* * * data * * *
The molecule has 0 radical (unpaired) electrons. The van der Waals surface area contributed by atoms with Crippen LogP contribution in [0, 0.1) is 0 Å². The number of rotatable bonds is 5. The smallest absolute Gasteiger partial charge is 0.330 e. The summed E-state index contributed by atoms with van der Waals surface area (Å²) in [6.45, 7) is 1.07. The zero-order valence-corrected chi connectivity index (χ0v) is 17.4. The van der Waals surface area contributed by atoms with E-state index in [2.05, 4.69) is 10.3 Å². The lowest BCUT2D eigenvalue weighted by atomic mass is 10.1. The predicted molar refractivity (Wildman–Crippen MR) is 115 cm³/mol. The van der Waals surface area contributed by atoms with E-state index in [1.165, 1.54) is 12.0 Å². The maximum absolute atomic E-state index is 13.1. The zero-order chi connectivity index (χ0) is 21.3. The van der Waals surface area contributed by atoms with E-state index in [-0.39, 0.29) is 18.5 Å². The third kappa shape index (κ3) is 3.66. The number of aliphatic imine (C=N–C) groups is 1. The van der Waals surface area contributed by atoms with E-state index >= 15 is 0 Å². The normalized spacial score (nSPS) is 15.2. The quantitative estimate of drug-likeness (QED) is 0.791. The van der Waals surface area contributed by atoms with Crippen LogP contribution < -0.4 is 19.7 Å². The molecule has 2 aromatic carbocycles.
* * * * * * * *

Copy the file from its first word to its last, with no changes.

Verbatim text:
The molecule has 0 radical (unpaired) electrons. The van der Waals surface area contributed by atoms with Crippen LogP contribution in [0, 0.1) is 0 Å². The number of rotatable bonds is 5. The smallest absolute Gasteiger partial charge is 0.330 e. The summed E-state index contributed by atoms with van der Waals surface area (Å²) in [6.45, 7) is 1.07. The zero-order valence-corrected chi connectivity index (χ0v) is 17.4. The van der Waals surface area contributed by atoms with E-state index in [2.05, 4.69) is 10.3 Å². The lowest BCUT2D eigenvalue weighted by atomic mass is 10.1. The predicted molar refractivity (Wildman–Crippen MR) is 115 cm³/mol. The van der Waals surface area contributed by atoms with E-state index in [1.165, 1.54) is 12.0 Å². The maximum absolute atomic E-state index is 13.1. The zero-order chi connectivity index (χ0) is 21.3. The van der Waals surface area contributed by atoms with E-state index in [-0.39, 0.29) is 18.5 Å². The third kappa shape index (κ3) is 3.66. The number of aliphatic imine (C=N–C) groups is 1. The van der Waals surface area contributed by atoms with E-state index >= 15 is 0 Å². The normalized spacial score (nSPS) is 15.2. The quantitative estimate of drug-likeness (QED) is 0.791. The van der Waals surface area contributed by atoms with Crippen LogP contribution < -0.4 is 19.7 Å². The molecule has 2 aromatic carbocycles.